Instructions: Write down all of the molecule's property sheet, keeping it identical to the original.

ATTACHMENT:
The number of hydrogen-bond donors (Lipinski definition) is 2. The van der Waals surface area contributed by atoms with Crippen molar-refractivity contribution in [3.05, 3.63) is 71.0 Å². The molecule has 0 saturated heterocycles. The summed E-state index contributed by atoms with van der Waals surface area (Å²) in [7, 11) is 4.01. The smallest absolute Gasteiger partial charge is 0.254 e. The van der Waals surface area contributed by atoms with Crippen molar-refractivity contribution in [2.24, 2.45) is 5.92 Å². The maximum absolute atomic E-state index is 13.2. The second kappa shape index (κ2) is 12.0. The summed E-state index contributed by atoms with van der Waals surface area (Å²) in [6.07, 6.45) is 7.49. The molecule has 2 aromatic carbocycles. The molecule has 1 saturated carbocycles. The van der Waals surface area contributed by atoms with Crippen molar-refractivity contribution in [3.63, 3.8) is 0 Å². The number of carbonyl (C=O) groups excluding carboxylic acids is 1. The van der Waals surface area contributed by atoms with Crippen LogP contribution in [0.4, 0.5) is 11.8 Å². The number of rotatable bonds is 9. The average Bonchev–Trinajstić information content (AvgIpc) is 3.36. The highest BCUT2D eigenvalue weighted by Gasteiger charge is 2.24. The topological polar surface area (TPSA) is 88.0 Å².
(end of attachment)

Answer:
The number of hydrogen-bond donors (Lipinski definition) is 2. The van der Waals surface area contributed by atoms with Crippen molar-refractivity contribution in [3.05, 3.63) is 71.0 Å². The molecule has 0 saturated heterocycles. The summed E-state index contributed by atoms with van der Waals surface area (Å²) in [7, 11) is 4.01. The smallest absolute Gasteiger partial charge is 0.254 e. The van der Waals surface area contributed by atoms with Crippen molar-refractivity contribution in [2.24, 2.45) is 5.92 Å². The maximum absolute atomic E-state index is 13.2. The second kappa shape index (κ2) is 12.0. The summed E-state index contributed by atoms with van der Waals surface area (Å²) in [6.07, 6.45) is 7.49. The molecule has 2 aromatic carbocycles. The molecule has 1 saturated carbocycles. The van der Waals surface area contributed by atoms with Crippen molar-refractivity contribution in [3.63, 3.8) is 0 Å². The number of carbonyl (C=O) groups excluding carboxylic acids is 1. The van der Waals surface area contributed by atoms with Crippen LogP contribution in [0.4, 0.5) is 11.8 Å². The number of rotatable bonds is 9. The average Bonchev–Trinajstić information content (AvgIpc) is 3.36. The highest BCUT2D eigenvalue weighted by Gasteiger charge is 2.24. The topological polar surface area (TPSA) is 88.0 Å².